Here I’ll convey some personal experience that has redefined my hunting ethics and practices.  Several years ago my then young teenage son and I were deer hunting in North Idaho along a power-line right-of-way with other acquaintances in the same area.  We had hunted a timbered bench, and with the snow falling, and just before dark, we emerged on the cleared power-line right-of-way and continued down the ridge towards our vehicles.  At one point I noticed something that just didn’t look right, and I lifted my binoculars to establish identity of what I was seeing.  What did I see?  A rifle and scope pointed squarely at me!  I waved my hands and my bright orange hat in the air to get the hunter’s attention.  Finally he waved back, and as I closed the distance it turned out to be one of our hunting partners.  As we got within easy earshot of one another, he said, “ Boy, it’s a good thing you waved, I thought you were a moose, and was just squeezing the trigger when I saw you wave your hat!”  My son was directly behind me coming down that open power line, and the man in question stated that he saw four legs and it was big, so he figured it was a moose and since he needed the meat he was going to shoot.  Needless to say I was furious, both my son and I could have easily been killed in one shot from his 180 grain premium bullet ammo out of that ’06 at 250 yards!  My son and I left in a hurry and have never gone into the field with those people again!

I actually quit hunting elk in North Idaho with a centerfire rifle the last several years for similar reasons.  The last time I hunted during modern firearms season, I was scoped over by someone with a riflescope at least once a day, every day that I hunted, and three times in one day!  I now hunt a primitive black powder only season for this very reason.

A nurse that works with my wife Gayle, in our local hospital was telling me that her husband has lost two hunting partners and friends in the last twelve years due to elk hunting accidents.  One was shot in October of 1993 at long range by a hunter firing at an elk across a clear-cut, and never saw the hunter beyond.  The second friend was killed last elk season, 2004, by a hunter, again, at long range across a canyon, and the gentleman was hit by a bullet intended for an elk as well.  The deceased victim in this case was never seen by the hunter firing the shot.

Firing long range at game not only increases the potential for injuring unseen persons beyond the intended target, it also increases the opportunity for merely wounding game so that it is never recovered, and becomes a fine game animal killed for scavengers.

In recent days, I’ve put my personal limit on range for shooting big game to around 200 yards.  My field-shooting abilities are very proficient at this range, and too, the range is not so very long as to not have excellent definition not only of the intended game, but the surrounding cover, when viewed through quality binoculars.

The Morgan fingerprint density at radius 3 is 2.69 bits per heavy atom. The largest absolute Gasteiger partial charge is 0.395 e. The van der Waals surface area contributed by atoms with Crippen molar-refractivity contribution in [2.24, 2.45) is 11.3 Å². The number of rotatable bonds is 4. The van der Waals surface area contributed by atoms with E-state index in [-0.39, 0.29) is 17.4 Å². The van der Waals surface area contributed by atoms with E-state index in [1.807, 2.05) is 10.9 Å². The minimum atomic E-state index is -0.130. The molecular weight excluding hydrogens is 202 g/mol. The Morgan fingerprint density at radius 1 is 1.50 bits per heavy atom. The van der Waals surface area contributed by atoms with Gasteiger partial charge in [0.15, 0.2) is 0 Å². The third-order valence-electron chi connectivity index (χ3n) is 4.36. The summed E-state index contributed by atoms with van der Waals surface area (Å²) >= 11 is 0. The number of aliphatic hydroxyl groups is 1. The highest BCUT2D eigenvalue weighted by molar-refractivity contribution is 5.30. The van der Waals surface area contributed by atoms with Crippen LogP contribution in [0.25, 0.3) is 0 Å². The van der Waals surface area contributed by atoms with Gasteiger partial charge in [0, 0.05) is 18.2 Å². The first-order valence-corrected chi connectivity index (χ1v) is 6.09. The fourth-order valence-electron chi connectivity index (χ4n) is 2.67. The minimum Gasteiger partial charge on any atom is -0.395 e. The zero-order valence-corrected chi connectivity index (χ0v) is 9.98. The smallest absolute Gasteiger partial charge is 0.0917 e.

Now, having come full circle through the information and ideas presented here, I finally get to the core of this discussion; practical hunting accuracy.  I’ve had numerous customers call me recently and inquire if their various hunting rifles that are shooting 2-2.5 inch 100 yard groups are “good enough” for deer hunting.  “Good enough”, that’s an interesting thought.  From a mathematical viewpoint, those rifles are absolutely fine for hunting in regard to accuracy on deer to 200-225 yards!  A rifle that shoots 2.5” at a 100 yards is essentially shooting 2.5 MOA, and doing the math, even to 200 yards, the rifle will still shoot a 5” group with the given load.  Comparing what a 5” circle covers on a typical deer’s anatomy, clearly reveals that clean heart-shots are possible with that kind of accuracy, and heart-lung shots give much more latitude for error as well.

Alluded to earlier, the human factor in hunting accuracy, we need to seriously, and honestly assess our practical field skills, and our shooting abilities.  The degree of field accuracy when shooting must be determined from actual hunting conditions and positions. Shooting skills must include both, off-hand and sitting, as well as kneeling positions.  The consistent and predictable degree of accuracy attained shooting from these typical field conditions will determine the actual yardages at which game can be reliably and confidently harvested.  Then, once armed with the knowledge of the combined field accuracy of both the rifle and load combination when coupled with the human limitation factor, it’s relatively easy to determine your self-imposed ethical hunting ranges at which you can, and will cleanly harvest a game animal with absolute assuredness.